An artist's impression of the proposed Titan Mare Explorer mission. Image Credit: NASA
The only known moon with a thick atmosphere, Titan has been a prime target of interest for scientists.
When the Cassini-Huygens spacecraft first peered through the clouds surrounding Saturn's enigmatic moon, what it found was not a barren landscape of dust and rock but a more familiar world of lakes, seas and even rain, but composed of liquid hydrocarbons instead of water.
For years scientists have been attempting to design a mission that would see a spacecraft land in one of these mysterious seas and sail around, sampling the liquids and looking for signs of life.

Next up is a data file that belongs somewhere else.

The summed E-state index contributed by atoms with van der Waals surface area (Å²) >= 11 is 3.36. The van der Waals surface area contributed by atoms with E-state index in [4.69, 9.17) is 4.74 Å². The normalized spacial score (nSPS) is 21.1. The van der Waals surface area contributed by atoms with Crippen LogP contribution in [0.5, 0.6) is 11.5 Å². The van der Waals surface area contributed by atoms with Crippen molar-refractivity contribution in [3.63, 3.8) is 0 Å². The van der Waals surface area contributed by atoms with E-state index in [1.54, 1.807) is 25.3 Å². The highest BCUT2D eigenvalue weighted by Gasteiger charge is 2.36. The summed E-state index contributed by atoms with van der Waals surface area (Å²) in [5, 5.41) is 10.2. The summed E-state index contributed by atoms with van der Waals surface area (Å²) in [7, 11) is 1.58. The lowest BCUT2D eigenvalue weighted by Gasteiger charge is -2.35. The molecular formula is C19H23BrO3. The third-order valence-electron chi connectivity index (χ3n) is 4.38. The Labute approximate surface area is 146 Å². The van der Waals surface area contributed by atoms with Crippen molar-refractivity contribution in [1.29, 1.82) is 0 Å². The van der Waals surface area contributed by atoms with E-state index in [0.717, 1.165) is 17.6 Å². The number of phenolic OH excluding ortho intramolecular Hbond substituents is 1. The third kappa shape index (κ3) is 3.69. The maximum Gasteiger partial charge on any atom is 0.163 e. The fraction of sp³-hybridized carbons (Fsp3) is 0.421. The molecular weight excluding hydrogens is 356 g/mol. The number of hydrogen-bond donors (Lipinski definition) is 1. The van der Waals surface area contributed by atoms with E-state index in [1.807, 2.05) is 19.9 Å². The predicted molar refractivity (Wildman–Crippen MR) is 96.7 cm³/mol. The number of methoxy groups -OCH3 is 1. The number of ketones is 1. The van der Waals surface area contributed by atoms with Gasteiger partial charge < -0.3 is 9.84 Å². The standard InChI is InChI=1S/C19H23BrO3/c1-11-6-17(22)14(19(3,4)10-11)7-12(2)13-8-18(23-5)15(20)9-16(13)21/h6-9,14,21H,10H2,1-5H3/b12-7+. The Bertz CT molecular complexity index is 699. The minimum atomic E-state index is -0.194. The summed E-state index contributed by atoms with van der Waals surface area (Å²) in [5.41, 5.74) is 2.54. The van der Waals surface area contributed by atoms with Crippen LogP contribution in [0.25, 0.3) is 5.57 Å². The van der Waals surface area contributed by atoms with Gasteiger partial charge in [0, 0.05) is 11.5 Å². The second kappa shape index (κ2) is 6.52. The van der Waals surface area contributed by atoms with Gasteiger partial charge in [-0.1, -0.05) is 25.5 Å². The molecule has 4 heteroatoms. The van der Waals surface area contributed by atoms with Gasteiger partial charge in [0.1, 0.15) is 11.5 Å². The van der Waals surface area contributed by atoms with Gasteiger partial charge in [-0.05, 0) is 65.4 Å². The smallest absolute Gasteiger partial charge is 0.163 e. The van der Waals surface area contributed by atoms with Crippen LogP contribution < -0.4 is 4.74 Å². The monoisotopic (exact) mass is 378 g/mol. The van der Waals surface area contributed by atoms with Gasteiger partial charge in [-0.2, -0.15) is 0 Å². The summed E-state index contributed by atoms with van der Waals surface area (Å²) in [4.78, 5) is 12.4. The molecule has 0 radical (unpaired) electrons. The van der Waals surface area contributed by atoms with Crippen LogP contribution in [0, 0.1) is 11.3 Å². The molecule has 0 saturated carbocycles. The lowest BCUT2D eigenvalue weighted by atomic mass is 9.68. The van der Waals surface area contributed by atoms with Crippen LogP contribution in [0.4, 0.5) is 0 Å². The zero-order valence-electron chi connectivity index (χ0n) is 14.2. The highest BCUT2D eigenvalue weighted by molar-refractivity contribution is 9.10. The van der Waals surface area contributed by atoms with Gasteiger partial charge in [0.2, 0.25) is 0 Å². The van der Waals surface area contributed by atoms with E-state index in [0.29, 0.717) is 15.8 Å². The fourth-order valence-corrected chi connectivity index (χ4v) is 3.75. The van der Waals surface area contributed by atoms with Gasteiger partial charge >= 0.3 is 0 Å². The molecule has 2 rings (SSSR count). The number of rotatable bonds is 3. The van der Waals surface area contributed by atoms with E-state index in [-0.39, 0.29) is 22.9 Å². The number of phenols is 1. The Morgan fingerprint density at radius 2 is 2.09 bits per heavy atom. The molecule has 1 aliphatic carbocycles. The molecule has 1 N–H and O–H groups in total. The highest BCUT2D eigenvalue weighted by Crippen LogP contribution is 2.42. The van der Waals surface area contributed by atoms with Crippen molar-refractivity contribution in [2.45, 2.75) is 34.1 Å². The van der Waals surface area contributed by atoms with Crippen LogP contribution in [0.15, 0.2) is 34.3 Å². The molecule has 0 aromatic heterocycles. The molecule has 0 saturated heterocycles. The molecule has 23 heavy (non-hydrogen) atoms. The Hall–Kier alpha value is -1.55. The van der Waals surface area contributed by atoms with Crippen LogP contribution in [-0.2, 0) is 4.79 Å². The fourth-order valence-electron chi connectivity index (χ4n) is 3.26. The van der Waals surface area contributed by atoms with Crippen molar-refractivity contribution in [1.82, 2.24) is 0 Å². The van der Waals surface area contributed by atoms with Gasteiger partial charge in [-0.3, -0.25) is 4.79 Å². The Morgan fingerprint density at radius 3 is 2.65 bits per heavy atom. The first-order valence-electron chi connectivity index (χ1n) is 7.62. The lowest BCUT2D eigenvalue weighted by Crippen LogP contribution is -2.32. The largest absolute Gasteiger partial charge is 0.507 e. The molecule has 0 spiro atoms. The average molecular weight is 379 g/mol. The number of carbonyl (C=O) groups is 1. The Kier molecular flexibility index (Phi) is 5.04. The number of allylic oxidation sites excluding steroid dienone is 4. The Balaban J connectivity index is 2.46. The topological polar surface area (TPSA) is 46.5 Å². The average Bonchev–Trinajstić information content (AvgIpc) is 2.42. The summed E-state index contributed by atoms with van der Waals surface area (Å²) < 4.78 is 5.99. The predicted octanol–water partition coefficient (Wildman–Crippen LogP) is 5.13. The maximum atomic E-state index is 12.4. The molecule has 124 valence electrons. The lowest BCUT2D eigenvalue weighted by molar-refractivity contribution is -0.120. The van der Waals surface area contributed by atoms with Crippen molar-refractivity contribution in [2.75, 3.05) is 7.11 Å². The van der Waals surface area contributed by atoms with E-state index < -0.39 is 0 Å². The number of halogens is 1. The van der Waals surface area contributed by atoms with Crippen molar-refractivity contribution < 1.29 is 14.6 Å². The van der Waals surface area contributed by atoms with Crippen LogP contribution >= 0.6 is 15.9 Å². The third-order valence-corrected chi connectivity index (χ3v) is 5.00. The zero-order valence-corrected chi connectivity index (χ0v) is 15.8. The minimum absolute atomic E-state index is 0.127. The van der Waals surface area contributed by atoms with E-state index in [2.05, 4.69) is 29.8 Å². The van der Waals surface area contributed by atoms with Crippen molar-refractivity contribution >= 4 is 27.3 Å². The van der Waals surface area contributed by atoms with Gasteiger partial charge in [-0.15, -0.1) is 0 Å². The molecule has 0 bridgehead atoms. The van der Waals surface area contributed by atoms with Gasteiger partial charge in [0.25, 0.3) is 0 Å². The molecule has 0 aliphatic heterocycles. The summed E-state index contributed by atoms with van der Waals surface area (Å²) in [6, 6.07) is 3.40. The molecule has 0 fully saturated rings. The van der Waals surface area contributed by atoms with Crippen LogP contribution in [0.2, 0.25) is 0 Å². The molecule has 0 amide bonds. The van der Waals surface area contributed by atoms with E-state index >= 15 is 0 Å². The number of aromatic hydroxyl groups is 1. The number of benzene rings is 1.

One such mission is the Titan Mare Explorer (TiME). "It is essentially a drifting buoy much like those used in terrestrial oceanography," said Dr Ralph Lorenz. "The dominant movement is due to the wind so you can think of it as sailing."
Unfortunately however due to NASA's commitment to sending humans to Mars it may be some time before a mission like this can be undertaken.
"Realistically a mission like this now needs to wait until about 2040," said Lorenz.
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